Research title: THE LONG TRAIL OF INCENSE
THE LONG TRAIL OF INCENSE:
EXPLORING THE HERITAGE OF ‘BAKHOUR’ AMONG THE PEOPLE OF SAUDI ARABIA
The land of Saudi Arabia is revealing archaeological sites and materials previously unseen. In this research, the tangible uniqueness is mirrored with intangible heritage that is of utmost importance both for population and outsiders as an inherited culture to be preserved.
An important part of this heritage is the longstanding practice of burning bakhour, which dates back to ancient times, especially between 200 BCE and 100 CE (the Nabataean period). Although the practice continues today among the populations of the Gulf, including Saudis, it is a topic that has not been researched thoroughly, particularly its intangible parts.
The heritage of incense (bakhour) and aromatics, in general, has been revealed in literature through facts and findings but lacks the narrative/storytelling behind it to unveil the nuances of its intangible attributes. This intangible portion could be lost if neglected even though it is central to the everyday life of Saudis.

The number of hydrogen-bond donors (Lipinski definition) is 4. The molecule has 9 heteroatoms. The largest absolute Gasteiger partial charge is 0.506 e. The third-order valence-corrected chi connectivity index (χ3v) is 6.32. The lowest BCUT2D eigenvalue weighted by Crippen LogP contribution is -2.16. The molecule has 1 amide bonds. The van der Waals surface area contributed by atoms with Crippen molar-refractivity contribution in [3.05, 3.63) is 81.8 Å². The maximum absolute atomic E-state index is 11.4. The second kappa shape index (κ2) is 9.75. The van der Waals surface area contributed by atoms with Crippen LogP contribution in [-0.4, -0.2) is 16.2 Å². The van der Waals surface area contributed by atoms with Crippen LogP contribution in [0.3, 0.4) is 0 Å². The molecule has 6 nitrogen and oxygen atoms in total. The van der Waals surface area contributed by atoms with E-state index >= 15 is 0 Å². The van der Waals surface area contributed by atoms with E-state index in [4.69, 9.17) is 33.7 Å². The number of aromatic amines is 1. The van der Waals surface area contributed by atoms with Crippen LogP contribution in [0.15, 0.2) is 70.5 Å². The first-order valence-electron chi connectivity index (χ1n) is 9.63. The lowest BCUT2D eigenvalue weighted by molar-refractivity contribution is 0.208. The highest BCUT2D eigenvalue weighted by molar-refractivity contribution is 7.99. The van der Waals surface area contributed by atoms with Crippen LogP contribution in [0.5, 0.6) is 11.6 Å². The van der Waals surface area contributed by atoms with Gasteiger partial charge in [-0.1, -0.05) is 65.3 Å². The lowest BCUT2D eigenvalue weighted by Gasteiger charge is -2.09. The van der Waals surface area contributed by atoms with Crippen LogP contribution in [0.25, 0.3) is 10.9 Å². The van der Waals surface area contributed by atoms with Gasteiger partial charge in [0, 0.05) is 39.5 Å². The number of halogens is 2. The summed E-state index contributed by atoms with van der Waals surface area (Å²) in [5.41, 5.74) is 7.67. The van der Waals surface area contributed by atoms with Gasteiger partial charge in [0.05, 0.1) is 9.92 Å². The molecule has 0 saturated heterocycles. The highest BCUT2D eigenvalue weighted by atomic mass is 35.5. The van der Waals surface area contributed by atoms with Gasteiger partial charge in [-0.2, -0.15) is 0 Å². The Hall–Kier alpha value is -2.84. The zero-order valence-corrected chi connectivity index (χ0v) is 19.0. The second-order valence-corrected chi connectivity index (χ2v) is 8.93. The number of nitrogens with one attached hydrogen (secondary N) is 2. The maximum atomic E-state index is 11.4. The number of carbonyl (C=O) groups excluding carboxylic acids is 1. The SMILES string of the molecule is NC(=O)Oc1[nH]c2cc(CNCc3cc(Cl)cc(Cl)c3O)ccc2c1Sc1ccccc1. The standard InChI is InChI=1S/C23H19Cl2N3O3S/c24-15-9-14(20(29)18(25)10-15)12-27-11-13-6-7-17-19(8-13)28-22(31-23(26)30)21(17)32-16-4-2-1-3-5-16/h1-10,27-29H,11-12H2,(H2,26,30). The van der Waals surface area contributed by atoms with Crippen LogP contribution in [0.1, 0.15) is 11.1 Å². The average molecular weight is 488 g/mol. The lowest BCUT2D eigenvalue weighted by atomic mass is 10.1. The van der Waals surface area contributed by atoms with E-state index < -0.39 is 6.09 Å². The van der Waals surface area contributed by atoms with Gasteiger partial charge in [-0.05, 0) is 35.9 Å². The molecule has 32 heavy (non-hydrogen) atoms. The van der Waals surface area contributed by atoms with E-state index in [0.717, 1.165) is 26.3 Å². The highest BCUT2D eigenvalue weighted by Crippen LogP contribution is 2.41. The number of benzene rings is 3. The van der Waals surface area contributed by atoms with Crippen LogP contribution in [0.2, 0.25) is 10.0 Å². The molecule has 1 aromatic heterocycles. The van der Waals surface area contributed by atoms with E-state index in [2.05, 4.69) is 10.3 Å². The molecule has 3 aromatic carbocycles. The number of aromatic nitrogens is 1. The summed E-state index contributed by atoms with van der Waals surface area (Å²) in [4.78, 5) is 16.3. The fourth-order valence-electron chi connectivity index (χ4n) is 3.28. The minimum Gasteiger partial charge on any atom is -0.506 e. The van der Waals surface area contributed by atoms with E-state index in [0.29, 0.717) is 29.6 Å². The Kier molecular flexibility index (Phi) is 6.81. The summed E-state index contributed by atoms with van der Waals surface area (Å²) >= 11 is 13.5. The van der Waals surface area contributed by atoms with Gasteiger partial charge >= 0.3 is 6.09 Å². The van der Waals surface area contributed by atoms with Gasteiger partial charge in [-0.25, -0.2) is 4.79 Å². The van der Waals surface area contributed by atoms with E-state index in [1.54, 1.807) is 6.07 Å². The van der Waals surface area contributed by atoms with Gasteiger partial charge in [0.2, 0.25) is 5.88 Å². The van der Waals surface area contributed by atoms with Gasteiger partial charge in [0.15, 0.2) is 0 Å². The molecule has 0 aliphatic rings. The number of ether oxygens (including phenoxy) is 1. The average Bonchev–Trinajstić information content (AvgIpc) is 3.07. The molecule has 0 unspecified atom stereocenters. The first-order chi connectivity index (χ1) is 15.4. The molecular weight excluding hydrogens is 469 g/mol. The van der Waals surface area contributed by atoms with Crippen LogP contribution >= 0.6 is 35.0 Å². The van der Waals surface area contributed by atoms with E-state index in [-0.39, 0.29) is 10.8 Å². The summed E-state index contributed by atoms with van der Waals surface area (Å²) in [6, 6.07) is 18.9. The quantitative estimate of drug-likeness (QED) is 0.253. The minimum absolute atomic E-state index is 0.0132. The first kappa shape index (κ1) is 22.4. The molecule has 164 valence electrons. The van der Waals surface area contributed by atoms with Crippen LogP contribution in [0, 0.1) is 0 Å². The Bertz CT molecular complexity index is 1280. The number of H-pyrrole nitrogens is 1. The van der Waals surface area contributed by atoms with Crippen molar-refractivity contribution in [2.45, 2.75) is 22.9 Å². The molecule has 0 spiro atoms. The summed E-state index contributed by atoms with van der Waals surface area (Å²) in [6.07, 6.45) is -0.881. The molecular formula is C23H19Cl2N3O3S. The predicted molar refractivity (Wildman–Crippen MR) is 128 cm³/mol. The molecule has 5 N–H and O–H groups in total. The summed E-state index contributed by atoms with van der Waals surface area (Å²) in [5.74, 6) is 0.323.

The narrative of the people is here taken into account as the intangible heritage related to the practice of burning bakhour, to explore its cultural significance of it.
The tangible heritage represented by the archaeological landscapes, the history of incense routes and trading, as well as the ancient artifacts can be investigated to facilitate the knowledge exchange required for understanding these intangible parts.
Therefore, this innovative approach seeks to combine oral history with landscape archaeology to analyze the longstanding practice of burning bakhour and aromatics among Gulf communities.
Fieldwork and digital tools will be used to map the archaeological sites and also to enhance storytelling connected to bakhour and its sensory experiences.
The final goal is to analyze bakhour’s sensitive usage and culture in view of potential tourism development, which Saudi communities, tourism experts, policymakers, and future visitors will embrace under Vision 2030. The archaeological and anthropological aspects of the practice are used to target the enhancement of the Saudi population to stimulate the care and attentiveness to their own heritage.
The feasibility of the project lies in my two-year’s previous work experience in the Kingdom of Saudi Arabia. Living in the country gave me the chance to engage with the people, their language, and their landscape. These established contacts coupled with recent studies undertaken at the University of Glasgow are precious resources to this project in order to preserve a heritage that can serve to increase knowledge both to international academics and within the Saudi kingdom.
English for health operators
Professional and technical communication
Leadership and team-building
Critical thinking and problem solving
Cross-cultural competency in the health system
Disaster dynamics in the health system
I speak Italian, English, French, German, Spanish, and basic conversational Arabic.